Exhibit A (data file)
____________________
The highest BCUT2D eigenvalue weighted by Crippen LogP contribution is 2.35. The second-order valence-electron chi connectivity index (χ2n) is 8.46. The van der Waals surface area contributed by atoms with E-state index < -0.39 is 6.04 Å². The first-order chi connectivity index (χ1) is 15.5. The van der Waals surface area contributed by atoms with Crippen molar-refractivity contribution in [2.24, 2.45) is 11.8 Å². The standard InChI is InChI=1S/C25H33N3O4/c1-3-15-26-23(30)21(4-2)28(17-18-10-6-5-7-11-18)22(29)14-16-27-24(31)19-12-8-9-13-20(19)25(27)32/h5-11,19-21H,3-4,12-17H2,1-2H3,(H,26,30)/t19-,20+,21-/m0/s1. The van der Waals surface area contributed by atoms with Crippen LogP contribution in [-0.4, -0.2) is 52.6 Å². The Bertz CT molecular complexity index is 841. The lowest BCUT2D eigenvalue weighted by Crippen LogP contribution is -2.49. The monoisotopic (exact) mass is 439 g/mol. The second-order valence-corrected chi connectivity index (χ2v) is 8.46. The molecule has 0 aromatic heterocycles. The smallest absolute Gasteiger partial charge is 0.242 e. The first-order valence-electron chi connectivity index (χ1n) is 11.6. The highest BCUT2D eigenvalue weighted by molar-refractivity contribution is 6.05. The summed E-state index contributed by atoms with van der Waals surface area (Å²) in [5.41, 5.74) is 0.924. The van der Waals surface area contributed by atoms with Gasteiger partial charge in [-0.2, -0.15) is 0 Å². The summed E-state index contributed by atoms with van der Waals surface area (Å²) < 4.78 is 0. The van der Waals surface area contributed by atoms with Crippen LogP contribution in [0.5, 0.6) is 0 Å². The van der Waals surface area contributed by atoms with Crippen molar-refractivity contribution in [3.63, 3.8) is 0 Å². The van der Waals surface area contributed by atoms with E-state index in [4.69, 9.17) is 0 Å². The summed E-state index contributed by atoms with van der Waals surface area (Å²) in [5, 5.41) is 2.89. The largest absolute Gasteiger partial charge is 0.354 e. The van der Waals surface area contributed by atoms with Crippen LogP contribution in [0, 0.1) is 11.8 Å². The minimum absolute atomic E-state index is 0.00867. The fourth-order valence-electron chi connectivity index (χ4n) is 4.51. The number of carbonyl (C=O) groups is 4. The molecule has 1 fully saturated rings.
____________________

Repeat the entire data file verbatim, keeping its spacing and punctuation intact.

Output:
The highest BCUT2D eigenvalue weighted by Crippen LogP contribution is 2.35. The second-order valence-electron chi connectivity index (χ2n) is 8.46. The van der Waals surface area contributed by atoms with E-state index < -0.39 is 6.04 Å². The first-order chi connectivity index (χ1) is 15.5. The van der Waals surface area contributed by atoms with Crippen molar-refractivity contribution in [2.24, 2.45) is 11.8 Å². The standard InChI is InChI=1S/C25H33N3O4/c1-3-15-26-23(30)21(4-2)28(17-18-10-6-5-7-11-18)22(29)14-16-27-24(31)19-12-8-9-13-20(19)25(27)32/h5-11,19-21H,3-4,12-17H2,1-2H3,(H,26,30)/t19-,20+,21-/m0/s1. The van der Waals surface area contributed by atoms with Crippen LogP contribution in [-0.4, -0.2) is 52.6 Å². The Bertz CT molecular complexity index is 841. The lowest BCUT2D eigenvalue weighted by Crippen LogP contribution is -2.49. The monoisotopic (exact) mass is 439 g/mol. The second-order valence-corrected chi connectivity index (χ2v) is 8.46. The molecule has 0 aromatic heterocycles. The smallest absolute Gasteiger partial charge is 0.242 e. The first-order valence-electron chi connectivity index (χ1n) is 11.6. The highest BCUT2D eigenvalue weighted by molar-refractivity contribution is 6.05. The summed E-state index contributed by atoms with van der Waals surface area (Å²) in [5.41, 5.74) is 0.924. The van der Waals surface area contributed by atoms with Gasteiger partial charge in [-0.2, -0.15) is 0 Å². The summed E-state index contributed by atoms with van der Waals surface area (Å²) < 4.78 is 0. The van der Waals surface area contributed by atoms with Crippen LogP contribution in [0.5, 0.6) is 0 Å². The van der Waals surface area contributed by atoms with Crippen molar-refractivity contribution in [3.63, 3.8) is 0 Å². The van der Waals surface area contributed by atoms with E-state index in [4.69, 9.17) is 0 Å². The summed E-state index contributed by atoms with van der Waals surface area (Å²) in [5, 5.41) is 2.89. The largest absolute Gasteiger partial charge is 0.354 e. The van der Waals surface area contributed by atoms with Crippen LogP contribution in [0, 0.1) is 11.8 Å². The minimum absolute atomic E-state index is 0.00867. The fourth-order valence-electron chi connectivity index (χ4n) is 4.51. The number of carbonyl (C=O) groups is 4. The molecule has 1 fully saturated rings.